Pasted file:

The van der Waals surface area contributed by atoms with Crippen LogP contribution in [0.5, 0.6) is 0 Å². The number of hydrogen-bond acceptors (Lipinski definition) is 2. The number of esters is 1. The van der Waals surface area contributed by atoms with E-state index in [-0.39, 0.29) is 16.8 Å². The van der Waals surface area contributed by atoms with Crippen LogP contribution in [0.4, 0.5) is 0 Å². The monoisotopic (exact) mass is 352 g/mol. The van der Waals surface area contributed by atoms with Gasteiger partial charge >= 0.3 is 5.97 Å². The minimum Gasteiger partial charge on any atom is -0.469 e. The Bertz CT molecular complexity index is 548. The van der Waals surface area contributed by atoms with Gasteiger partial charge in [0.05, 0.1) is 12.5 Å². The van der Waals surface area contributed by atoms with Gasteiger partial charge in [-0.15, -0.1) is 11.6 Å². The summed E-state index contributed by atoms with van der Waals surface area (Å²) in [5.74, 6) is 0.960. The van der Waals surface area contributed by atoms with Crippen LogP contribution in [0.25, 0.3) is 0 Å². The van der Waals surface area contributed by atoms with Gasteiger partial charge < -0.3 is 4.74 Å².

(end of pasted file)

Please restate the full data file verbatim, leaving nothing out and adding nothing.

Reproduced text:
The van der Waals surface area contributed by atoms with Crippen LogP contribution in [0.5, 0.6) is 0 Å². The number of hydrogen-bond acceptors (Lipinski definition) is 2. The number of esters is 1. The van der Waals surface area contributed by atoms with E-state index in [-0.39, 0.29) is 16.8 Å². The van der Waals surface area contributed by atoms with Crippen LogP contribution in [0.4, 0.5) is 0 Å². The monoisotopic (exact) mass is 352 g/mol. The van der Waals surface area contributed by atoms with Gasteiger partial charge >= 0.3 is 5.97 Å². The minimum Gasteiger partial charge on any atom is -0.469 e. The Bertz CT molecular complexity index is 548. The van der Waals surface area contributed by atoms with Gasteiger partial charge in [0.05, 0.1) is 12.5 Å². The van der Waals surface area contributed by atoms with Gasteiger partial charge in [-0.15, -0.1) is 11.6 Å². The summed E-state index contributed by atoms with van der Waals surface area (Å²) in [5.74, 6) is 0.960. The van der Waals surface area contributed by atoms with Crippen LogP contribution in [0.25, 0.3) is 0 Å². The van der Waals surface area contributed by atoms with Gasteiger partial charge < -0.3 is 4.74 Å².